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I’m a college Junior who recently went to a career fair to look for summer internships. I talked to the VP of one department and really liked what he was working on. On top of applying and submitting my resume, I sent him a follow up email, and he let me know he was sending me directly to his senior talent recruiter.

I don’t want to copy the email chain directly (they have a message about confidential emails at the bottom of our messages) but it went like this...

Recruiter: Hi, it seems like you had a good experience with (VP) at the career fair. When would you be available to set up a phone call to talk?

Me: (gave my phone number and various times for Wed - Fri)

Me (on Monday): Hi, I never heard from you during those times. Would you like to reschedule?

Recruiter: Yes, let’s talk at 3:45 today

Me: sounds great, looking forward to hearing from you then

Me (at 4:15): Hi, I didn’t hear from you at our scheduled time. I hope all is okay.

It’s been 3 days since I sent the last email and I haven’t gotten a response back, or any explanation on why she missed the time we had set up. Everyone I’ve talked to who have had more experience with job searching has told me this is really weird and unprofessional. What additional steps should I take? Would it be inconsiderate of me to contact the VP I originally talked to and let him know the situation with his recruiter?

Thanks

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    Did you always confirm if it would be the recruiter calling you or you calling them? – user34587 Sep 27 '18 at 15:04
  • I was wondering that. Everyone I talked to said that a majority of the time they will call you. I also gave her my phone number. The only contact information I had from her was her number at the bottom of her email signature. Also, after we never called the first times I listed (Wed-Fri) and she didn’t mention that she expected to hear from me, I assumed it was clear she never called me as opposed to me never calling her. – G K Sep 27 '18 at 15:06
  • Also, if I had to call her, I assumed she would have responded after I gave her times for Wed - Fri and said “okay, this time works best, call me then”. Her lack of response made me think “I’ll probably just get a phone call unexpectedly during those times I said I was available”. – G K Sep 27 '18 at 15:10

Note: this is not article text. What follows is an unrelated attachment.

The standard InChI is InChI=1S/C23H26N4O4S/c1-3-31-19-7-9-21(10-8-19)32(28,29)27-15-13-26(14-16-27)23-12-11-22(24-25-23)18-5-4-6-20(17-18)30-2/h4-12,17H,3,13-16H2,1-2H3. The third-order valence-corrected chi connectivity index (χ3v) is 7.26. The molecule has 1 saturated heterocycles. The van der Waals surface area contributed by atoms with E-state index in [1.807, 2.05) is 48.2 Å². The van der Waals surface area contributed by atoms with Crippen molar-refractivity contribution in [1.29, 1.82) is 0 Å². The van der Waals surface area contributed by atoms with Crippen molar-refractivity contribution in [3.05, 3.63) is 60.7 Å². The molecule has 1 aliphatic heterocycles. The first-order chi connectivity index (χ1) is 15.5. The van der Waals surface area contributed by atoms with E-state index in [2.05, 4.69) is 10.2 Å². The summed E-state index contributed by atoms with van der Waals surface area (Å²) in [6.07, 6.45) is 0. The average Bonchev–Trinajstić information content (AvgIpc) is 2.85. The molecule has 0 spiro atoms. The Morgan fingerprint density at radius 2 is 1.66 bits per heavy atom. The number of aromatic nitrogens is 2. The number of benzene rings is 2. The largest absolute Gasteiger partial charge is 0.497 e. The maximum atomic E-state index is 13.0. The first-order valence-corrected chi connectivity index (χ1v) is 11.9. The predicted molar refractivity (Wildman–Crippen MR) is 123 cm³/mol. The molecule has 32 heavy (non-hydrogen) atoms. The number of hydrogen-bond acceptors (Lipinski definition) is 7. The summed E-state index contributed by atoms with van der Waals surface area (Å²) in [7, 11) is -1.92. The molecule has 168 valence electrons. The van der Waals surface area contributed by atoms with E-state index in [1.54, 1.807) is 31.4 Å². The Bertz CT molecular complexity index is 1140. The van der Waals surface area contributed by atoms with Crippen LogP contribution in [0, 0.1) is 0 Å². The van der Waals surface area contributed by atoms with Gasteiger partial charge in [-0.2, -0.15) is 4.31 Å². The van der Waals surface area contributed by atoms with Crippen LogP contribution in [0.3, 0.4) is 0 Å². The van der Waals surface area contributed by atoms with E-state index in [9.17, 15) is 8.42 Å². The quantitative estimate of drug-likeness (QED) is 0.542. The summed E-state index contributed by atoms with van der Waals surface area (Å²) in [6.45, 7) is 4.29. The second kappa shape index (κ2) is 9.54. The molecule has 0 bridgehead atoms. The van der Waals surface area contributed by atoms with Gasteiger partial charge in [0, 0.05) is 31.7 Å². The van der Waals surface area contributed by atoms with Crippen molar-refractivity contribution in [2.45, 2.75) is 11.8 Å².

• Are you in the southern hemisphere since you mention a summer internship? Or would this be for 2019? Do you have this recruiter's phone number and would you feel comfortable calling them to inquire? Regardless of how you handle this company, make sure you talk to multiple companies about an internship, just like you would in a job search. – Lilienthal Sep 27 '18 at 15:21
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    Possible duplicate of Phone interviewer missed scheduled call (twice) – David K Sep 27 '18 at 16:02
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It depends, as all these sorts of questions do, on how much you want this particular internship, and who you feel is in control of the situation (i.e. do you want them to hire you, or do you think they want you to work for them?). There are really 3 approaches you can take:

1) If you really want this particular internship (i.e. you want them to hire you), then (assuming the company is small enough and the VP is friendly enough) I would email the VP, with the tone of "the recruiter never contacted me, can you take a look and see what's up?" In this case, maybe there was an honest (although still extremely unprofessional) error, and you can give the recruiter the benefit of the doubt (what the VP will say is out of your control).

2) If you don't really care whether you get the internship or not (you think they want you to work for them more than you want to work for them), I would email the VP and explain what happened, more or less the same as you explained here, and let him know that you thought the recruiter was very unprofessional and how this reflects on his company. I would further emphasize that based on this experience I would not be interested in talking to them now or in the future. To elaborate a bit more, this will have one of two outcomes: